As AWVFTS are set to release yet another wonderful collection it seems a little premature to consider people not caring, but you’ve got to wonder with all the extracurricular activity this duo engage in how sustainable the project is.
DO – “With my solo stuff, it’s been put on the back burner a lot because any spare moment seems to be filled up with A Winged Victory, writing or touring. Yep, lots of coffee, not much sleep, but I love the project, and the response has been so positive. So we’re inspired to keep going. You’ve just gotta put your time where the energy is, and make time for the things as you can. As Adam said 24 hours isn’t enough. It’s 24-7 making music over here.”
And the binding character of their partnership is clearly something they both hold dear.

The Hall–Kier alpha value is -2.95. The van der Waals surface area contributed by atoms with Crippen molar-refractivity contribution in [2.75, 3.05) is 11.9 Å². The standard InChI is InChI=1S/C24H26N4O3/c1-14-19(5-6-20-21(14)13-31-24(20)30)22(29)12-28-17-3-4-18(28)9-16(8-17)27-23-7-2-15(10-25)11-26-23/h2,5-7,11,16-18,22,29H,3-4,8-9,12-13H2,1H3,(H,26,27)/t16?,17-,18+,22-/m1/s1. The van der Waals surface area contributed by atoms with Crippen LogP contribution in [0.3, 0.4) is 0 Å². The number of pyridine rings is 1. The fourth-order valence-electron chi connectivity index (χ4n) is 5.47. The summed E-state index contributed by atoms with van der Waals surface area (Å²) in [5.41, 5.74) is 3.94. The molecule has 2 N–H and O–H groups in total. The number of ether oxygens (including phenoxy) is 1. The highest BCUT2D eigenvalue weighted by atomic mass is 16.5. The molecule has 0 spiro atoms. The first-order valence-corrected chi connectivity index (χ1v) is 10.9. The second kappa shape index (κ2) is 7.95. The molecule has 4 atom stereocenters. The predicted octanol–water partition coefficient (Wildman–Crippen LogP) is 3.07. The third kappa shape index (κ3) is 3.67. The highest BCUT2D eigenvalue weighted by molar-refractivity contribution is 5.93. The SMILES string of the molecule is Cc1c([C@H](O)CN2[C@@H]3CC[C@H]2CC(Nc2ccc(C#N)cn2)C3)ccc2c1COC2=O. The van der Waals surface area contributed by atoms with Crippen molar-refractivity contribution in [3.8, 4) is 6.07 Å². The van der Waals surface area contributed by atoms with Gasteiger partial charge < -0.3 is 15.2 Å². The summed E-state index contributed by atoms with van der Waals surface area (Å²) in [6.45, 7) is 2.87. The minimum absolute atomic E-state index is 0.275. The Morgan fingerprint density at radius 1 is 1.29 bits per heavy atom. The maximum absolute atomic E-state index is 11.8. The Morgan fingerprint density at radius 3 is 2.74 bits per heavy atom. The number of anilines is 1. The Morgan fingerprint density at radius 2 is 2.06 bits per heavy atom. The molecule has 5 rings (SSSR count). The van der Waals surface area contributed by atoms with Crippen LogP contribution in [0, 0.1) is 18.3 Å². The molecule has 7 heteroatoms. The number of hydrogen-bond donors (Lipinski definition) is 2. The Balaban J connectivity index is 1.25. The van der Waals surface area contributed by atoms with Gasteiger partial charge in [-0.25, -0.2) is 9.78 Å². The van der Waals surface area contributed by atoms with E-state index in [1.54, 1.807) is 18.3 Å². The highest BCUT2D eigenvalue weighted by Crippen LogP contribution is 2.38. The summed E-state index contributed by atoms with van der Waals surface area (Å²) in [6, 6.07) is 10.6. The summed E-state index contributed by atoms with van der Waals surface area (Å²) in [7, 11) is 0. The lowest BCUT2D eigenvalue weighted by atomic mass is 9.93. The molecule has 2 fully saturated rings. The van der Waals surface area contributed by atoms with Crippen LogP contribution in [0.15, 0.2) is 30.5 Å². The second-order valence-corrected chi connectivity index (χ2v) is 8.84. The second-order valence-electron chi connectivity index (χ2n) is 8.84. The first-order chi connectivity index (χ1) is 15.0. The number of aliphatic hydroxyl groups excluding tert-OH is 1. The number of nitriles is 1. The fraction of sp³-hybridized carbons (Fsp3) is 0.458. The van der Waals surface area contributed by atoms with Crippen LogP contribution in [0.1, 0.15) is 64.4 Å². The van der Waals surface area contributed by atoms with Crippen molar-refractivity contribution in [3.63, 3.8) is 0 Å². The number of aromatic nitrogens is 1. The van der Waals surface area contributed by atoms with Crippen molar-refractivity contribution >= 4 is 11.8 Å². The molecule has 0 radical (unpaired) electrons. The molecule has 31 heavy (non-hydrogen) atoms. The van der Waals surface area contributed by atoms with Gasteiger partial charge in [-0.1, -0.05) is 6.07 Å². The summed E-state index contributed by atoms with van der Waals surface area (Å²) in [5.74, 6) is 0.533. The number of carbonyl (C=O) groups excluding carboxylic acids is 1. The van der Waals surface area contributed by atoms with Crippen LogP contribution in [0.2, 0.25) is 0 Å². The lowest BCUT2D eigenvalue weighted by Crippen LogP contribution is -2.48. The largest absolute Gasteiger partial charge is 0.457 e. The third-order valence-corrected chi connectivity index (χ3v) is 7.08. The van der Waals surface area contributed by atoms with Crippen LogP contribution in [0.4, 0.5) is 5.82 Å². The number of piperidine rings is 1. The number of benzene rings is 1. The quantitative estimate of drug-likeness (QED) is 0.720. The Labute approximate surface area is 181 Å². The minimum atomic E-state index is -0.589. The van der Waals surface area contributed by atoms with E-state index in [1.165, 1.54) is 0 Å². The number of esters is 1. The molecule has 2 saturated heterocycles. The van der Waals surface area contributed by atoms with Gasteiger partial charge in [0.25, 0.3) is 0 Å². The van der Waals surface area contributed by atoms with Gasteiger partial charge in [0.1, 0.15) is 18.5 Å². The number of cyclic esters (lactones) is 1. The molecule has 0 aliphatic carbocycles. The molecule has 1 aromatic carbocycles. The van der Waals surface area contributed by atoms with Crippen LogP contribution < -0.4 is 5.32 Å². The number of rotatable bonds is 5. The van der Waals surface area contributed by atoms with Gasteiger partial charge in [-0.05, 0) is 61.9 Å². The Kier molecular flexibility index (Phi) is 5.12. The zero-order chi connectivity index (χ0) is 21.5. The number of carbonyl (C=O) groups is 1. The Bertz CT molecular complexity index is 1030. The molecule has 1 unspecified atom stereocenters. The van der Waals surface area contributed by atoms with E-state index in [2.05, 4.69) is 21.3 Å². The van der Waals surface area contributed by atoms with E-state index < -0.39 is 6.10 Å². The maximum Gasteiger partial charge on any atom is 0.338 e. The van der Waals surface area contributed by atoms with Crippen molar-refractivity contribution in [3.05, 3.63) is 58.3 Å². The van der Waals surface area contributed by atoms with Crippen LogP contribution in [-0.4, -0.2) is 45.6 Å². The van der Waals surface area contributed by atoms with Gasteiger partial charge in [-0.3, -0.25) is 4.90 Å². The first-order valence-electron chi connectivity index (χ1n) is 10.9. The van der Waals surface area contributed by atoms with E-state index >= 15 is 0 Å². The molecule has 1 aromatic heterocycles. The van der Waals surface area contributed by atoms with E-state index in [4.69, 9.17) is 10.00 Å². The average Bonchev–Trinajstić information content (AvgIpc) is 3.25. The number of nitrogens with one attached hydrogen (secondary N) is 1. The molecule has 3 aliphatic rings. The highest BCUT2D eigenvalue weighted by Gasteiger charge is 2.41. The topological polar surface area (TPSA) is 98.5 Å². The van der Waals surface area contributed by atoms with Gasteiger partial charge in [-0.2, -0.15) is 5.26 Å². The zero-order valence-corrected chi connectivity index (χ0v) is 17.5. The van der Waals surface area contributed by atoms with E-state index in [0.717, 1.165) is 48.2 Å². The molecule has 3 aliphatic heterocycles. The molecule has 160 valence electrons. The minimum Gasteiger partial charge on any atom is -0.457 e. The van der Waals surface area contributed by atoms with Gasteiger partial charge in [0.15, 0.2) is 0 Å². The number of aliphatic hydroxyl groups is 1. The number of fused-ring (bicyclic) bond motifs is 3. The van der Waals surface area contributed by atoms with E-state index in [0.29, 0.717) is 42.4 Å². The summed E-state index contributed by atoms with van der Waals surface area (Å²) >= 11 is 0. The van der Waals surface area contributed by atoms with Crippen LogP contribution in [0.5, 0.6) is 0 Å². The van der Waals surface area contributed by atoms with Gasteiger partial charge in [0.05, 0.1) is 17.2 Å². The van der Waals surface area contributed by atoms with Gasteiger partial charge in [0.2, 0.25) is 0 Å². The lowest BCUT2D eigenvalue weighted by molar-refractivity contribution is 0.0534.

AW: “It’s different. I think the simple answer is collaboration is something you could never do by yourself because you have another person involved. It’s not that it’s any more rewarding, it’s just different. OK, so we’ve been busy with this, but Dustin’s been busy with the Transparent soundtrack, it’s not like he’s not working on music by himself or vice-versa; you just try to fit things in where you can. I think they’re all connected and they’re all rewarding in their own sense. I don’t think you could have one without the other. Everything that happens in your life affects the next thing, and whether I’m playing with Jóhann or Dustin or by myself or just going to an art museum, I think they’re all connected. They’re all very important for me.”